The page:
Journal of Loss Prevention in The Process Industries, Vol.16, No.6, 457-478, 2003
On the determination of the laminar burning velocity from closed vessel gas explosions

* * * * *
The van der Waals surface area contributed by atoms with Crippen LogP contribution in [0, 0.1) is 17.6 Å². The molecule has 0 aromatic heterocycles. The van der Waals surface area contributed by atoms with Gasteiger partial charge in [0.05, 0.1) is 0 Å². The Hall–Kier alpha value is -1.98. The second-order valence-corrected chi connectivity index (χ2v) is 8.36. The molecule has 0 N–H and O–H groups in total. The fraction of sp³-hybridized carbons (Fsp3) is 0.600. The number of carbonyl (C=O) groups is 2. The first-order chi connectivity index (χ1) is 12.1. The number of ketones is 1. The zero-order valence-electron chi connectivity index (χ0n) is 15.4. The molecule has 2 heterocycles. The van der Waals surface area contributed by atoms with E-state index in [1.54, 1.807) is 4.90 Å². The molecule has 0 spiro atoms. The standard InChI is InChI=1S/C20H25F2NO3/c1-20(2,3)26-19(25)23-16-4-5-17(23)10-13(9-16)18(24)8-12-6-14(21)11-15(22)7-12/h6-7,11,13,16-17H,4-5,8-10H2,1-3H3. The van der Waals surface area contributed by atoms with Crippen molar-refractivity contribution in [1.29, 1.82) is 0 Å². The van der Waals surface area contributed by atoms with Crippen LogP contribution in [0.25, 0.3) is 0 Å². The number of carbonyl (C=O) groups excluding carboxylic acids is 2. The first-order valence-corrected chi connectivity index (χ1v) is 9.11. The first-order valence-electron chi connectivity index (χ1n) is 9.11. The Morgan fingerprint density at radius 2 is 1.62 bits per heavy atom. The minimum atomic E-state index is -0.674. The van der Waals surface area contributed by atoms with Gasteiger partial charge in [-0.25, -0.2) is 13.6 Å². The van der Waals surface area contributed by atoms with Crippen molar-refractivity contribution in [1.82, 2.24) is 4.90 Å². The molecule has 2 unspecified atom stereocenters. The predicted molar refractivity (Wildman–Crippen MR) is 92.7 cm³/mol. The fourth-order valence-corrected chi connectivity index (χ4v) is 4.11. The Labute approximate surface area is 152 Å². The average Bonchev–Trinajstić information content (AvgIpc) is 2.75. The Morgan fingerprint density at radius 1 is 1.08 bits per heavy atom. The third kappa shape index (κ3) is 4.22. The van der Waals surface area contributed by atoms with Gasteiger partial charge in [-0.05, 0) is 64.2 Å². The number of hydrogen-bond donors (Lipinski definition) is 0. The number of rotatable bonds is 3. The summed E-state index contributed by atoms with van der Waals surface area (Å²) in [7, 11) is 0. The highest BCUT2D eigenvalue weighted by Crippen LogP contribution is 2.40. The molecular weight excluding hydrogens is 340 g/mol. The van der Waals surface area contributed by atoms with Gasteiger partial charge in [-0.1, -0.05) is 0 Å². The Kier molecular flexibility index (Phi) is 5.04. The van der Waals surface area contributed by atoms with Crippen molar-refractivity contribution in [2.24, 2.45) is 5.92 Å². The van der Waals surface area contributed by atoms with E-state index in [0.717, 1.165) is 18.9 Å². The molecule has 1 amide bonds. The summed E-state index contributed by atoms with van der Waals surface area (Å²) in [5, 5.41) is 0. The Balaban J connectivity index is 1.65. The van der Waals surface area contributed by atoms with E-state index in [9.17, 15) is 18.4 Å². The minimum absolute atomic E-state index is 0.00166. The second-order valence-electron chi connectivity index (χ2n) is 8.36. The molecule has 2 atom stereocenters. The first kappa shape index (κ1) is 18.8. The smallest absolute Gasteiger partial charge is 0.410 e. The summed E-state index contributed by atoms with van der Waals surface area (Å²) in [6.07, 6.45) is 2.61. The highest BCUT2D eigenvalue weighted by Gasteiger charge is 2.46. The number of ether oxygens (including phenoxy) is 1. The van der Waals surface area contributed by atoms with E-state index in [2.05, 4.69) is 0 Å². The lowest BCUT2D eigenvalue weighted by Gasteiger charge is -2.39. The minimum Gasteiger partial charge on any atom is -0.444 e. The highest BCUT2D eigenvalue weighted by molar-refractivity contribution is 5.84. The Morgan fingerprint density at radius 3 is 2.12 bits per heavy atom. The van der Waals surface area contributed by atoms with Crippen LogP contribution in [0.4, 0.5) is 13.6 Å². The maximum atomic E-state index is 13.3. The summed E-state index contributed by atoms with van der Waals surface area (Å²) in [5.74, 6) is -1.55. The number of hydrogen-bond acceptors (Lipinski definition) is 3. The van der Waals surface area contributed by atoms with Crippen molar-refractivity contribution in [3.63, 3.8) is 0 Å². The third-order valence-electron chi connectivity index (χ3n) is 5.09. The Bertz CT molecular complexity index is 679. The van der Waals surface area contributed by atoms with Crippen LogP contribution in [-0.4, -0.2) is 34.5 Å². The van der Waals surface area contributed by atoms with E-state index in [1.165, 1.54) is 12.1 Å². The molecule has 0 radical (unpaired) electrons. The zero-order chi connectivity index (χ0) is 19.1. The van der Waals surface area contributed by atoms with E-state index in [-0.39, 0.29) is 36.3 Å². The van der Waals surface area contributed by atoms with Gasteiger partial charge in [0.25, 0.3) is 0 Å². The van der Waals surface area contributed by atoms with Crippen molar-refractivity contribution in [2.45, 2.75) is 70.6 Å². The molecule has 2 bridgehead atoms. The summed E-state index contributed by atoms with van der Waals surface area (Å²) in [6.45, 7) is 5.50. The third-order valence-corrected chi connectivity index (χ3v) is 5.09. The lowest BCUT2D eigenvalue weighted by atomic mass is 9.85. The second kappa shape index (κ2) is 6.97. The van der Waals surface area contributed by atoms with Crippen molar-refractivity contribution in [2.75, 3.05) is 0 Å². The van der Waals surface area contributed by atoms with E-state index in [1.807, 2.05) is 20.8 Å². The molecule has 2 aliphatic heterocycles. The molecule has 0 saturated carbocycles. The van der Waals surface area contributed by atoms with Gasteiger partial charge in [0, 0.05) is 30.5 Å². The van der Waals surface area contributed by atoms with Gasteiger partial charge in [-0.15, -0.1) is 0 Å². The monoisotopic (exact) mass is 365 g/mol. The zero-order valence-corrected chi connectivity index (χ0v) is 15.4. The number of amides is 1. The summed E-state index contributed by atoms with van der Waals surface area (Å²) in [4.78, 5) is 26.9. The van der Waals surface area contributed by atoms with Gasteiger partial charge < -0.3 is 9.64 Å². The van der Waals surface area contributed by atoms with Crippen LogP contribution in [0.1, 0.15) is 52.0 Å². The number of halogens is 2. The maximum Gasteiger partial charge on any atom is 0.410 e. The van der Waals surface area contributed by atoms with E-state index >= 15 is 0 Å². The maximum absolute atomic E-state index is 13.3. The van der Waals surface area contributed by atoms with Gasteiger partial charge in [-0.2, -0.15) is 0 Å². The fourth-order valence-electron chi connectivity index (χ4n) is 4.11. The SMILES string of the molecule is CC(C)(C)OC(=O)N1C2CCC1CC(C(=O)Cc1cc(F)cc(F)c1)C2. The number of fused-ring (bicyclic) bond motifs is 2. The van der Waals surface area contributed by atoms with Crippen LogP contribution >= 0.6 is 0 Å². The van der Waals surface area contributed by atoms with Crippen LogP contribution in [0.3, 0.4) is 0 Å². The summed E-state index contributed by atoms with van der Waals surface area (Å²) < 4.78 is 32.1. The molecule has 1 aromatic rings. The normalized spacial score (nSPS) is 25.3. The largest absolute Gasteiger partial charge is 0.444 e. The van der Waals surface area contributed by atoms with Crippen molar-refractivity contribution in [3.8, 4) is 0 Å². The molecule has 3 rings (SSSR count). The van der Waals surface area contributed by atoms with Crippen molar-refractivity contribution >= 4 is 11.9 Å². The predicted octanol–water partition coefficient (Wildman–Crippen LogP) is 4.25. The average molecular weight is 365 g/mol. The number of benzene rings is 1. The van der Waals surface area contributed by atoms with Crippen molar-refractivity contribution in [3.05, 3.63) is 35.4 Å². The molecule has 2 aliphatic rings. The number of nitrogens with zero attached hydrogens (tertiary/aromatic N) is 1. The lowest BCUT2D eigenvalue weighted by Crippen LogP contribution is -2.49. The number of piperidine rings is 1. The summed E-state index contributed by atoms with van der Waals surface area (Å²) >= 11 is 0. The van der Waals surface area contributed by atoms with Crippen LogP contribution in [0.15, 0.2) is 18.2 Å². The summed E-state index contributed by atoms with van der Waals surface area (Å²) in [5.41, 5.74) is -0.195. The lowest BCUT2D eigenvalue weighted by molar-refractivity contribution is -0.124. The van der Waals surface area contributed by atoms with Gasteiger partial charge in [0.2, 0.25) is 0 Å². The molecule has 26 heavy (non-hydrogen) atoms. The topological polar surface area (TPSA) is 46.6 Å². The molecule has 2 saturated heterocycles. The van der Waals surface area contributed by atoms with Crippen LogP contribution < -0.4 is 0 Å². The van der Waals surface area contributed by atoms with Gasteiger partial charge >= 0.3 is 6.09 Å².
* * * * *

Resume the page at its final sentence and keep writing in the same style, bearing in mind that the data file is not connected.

A methodology to determine the laminar burning velocity from closed vessel gas explosions is explored. Unlike other methods which have been used to measure burning velocities from closed vessel explosions, this approach belongs to the category which does not involve observation of a rapidly moving flame front. Only the pressure-time curve is required as experimental input. To verify the methodology, initially quiescent methane-air mixtures were ignited in a 20-1 explosion sphere and the equivalence ratio was varied from 0.67 to 1.36. The behavior of the pressure in the vessel was measured as a function of time and two integral balance models, namely, the thin-flame and the three-zone model, were fitted to determine the laminar burning velocity. Data on the laminar burning velocity as a function of equivalence ratio, pressure and temperature, measured by a variety of other methods have been collected from the literature to enable a comparison. Empirical correlations for the effect of pressure and temperature on the laminar burning velocity have been reviewed and two were selected to be used in conjunction with the thin-flame model. For the three-zone model, a set of coupled correlations has been derived to describe the effect of pressure and temperature on the laminar burning velocity and the laminar flame thickness. Our laminar burning velocities are seen to fall within the band of data from the period 1953-2003. A comparison with recent data from the period 1994-2003 shows that our results are 5-10% higher than the laminar burning velocities which are currently believed to be the correct ones for methane-air mixtures. Based on this observation it is concluded that the methodology described in this work should only be used under circumstances where more accurate methods can not be applied. (C) 2003 Elsevier Ltd. All rights reserved.